Turn on, Tune in, Sell out

Joe Mortimer, 18 Apr 2013 14:49

I spend a lot of my time talking to people who regularly travel the world, and last year there was one theme that dominated most conversations – the Olympics.

The impact of the 2012 Games was more profound than any other event in my lifetime. From the opening ceremony on July 27, when Danny Boyle’s cinematic extravaganza wowed audiences around the world, to Usain Bolt’s three gold medal wins and the closing ceremony on August 12, London 2012 captured the imagination of a generation.

Everyone has a theory about why this tournament had the impact that it did. For starters, the Olympic Games organising committee LOCOG, as well as VisitBritain, did a fantastic job of promoting the Games, mobilising media from all over the world before, during and after the event.

In contrast, the Beijing Olympics in 2008 was a media black hole, with international journalists denied entry before the Games and pre-event coverage largely limited to government-approved marketing campaigns.

During the 2004 Olympics in Athens, Facebook had only just been launched, and other social media platforms like Twitter and Instagram were still a glint in the eyes of their future billionaire developers.

So 2012 was really the first time the media had complete unrestricted access to the event, and the first time social media was used as a tool, both to promote the games and to cover them during the tournament.

London 2012 was also the first time the world had come together in a global meeting since the 2008 economic crisis, making it a symbolic global handshake and a chance to prove the strength of nations. The national pride inspired by the Games is something that citizens of the world were keen to share, and social media proved to be a fast and effective way to do so.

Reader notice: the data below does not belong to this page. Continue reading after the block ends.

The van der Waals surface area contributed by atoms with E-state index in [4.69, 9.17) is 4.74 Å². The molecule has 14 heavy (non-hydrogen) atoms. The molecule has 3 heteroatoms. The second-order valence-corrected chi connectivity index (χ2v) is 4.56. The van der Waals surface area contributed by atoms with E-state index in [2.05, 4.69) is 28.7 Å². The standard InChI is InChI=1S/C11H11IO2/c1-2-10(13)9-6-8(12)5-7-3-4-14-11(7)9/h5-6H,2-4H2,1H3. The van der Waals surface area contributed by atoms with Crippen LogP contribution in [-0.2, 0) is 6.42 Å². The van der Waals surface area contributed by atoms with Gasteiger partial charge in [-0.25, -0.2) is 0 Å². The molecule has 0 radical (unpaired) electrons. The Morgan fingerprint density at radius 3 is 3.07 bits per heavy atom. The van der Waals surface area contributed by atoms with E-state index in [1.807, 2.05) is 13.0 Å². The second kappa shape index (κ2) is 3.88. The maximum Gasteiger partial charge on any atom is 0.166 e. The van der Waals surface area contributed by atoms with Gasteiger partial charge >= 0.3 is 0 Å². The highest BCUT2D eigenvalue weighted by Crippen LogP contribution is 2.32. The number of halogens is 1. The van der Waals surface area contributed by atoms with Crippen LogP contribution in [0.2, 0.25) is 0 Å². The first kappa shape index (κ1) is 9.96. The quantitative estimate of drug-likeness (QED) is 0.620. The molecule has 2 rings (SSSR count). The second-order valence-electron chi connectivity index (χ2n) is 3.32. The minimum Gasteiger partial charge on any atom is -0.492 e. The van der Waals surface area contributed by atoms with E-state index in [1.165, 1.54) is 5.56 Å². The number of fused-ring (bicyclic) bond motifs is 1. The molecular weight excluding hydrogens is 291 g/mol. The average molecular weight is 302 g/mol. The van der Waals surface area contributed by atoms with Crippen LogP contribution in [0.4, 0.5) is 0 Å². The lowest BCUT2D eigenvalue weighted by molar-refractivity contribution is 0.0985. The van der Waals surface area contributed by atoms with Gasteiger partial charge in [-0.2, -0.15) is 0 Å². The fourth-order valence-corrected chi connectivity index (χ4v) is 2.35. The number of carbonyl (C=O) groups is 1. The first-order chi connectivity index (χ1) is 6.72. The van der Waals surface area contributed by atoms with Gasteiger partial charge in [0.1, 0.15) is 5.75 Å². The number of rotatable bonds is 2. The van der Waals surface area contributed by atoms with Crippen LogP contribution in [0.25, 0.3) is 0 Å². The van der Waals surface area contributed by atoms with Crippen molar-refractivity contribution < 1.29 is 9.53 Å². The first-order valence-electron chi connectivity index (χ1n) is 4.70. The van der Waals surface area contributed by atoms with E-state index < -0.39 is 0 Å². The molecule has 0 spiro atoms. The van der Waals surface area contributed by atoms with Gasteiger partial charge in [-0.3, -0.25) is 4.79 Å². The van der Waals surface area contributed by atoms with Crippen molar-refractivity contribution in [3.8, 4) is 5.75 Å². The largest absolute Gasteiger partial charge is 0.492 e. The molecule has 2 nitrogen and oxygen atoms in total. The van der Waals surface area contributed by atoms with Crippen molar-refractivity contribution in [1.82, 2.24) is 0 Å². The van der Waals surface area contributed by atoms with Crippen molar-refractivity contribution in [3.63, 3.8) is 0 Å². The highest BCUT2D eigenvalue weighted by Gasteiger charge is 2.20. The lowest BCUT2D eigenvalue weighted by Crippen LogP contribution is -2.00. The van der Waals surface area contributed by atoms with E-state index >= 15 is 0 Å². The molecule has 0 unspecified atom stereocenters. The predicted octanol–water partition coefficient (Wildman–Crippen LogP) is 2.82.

If you're wondering what all this has to do with travel or ATM, it is this: the legacy of the Games will affect the travel industry for years to come, not only because of its positive influence on the number of people travelling to watch and participate in sporting events, but because it is the ultimate case study in how social media can be used to drive interest in an event, and indeed a place, or a hotel.

The opportunities out there for the travel and tourism industry are enormous. Just look at Instagram: exotic travel destinations are among the most widely covered themes on the photo-sharing platform, and everyone loves the bragging rights earned from posting an image of your luxury hotel suite or ‘checking-in’ at a great restaurant.

All travel companies worth their salt have some level of social media presence, but how many are doing it well enough that it is having a tangible impact on business?

Converting Facebook followers into loyal guests and Instagram ‘Likes’ into room nights is the ultimate goal for hotels and travel companies, but this is virtually impossible to measure. So how important is social media to the bottom line?

We will be discussing social media and luxury travel in the ATM Seminar Theatre on May 6 at 14.15. We will ask the hotel industry’s leading social media experts to discuss the importance of the phenomenon, and ask how they translate ‘luxury’ into the social media space.


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